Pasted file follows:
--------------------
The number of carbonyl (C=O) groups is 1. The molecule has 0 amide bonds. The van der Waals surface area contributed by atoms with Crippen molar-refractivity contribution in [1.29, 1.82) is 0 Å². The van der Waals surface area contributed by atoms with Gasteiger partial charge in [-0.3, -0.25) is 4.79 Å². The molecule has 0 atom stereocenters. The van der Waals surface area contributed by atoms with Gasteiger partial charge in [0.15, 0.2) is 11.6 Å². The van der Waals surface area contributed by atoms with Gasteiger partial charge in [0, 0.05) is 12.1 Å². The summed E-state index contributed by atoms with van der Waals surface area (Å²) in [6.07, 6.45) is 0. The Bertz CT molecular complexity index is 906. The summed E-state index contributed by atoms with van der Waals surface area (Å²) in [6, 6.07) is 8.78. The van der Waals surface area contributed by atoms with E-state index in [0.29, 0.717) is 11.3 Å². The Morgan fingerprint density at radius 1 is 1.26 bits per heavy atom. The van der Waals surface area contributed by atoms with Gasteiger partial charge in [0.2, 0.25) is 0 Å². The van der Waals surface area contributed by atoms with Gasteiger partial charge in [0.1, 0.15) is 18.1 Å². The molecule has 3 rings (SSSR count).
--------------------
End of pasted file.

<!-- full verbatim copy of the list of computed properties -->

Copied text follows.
The number of carbonyl (C=O) groups is 1. The molecule has 0 amide bonds. The van der Waals surface area contributed by atoms with Crippen molar-refractivity contribution in [1.29, 1.82) is 0 Å². The van der Waals surface area contributed by atoms with Gasteiger partial charge in [-0.3, -0.25) is 4.79 Å². The molecule has 0 atom stereocenters. The van der Waals surface area contributed by atoms with Gasteiger partial charge in [0.15, 0.2) is 11.6 Å². The van der Waals surface area contributed by atoms with Gasteiger partial charge in [0, 0.05) is 12.1 Å². The summed E-state index contributed by atoms with van der Waals surface area (Å²) in [6.07, 6.45) is 0. The Bertz CT molecular complexity index is 906. The summed E-state index contributed by atoms with van der Waals surface area (Å²) in [6, 6.07) is 8.78. The van der Waals surface area contributed by atoms with E-state index in [0.29, 0.717) is 11.3 Å². The Morgan fingerprint density at radius 1 is 1.26 bits per heavy atom. The van der Waals surface area contributed by atoms with Gasteiger partial charge in [0.2, 0.25) is 0 Å². The van der Waals surface area contributed by atoms with Gasteiger partial charge in [0.1, 0.15) is 18.1 Å². The molecule has 3 rings (SSSR count).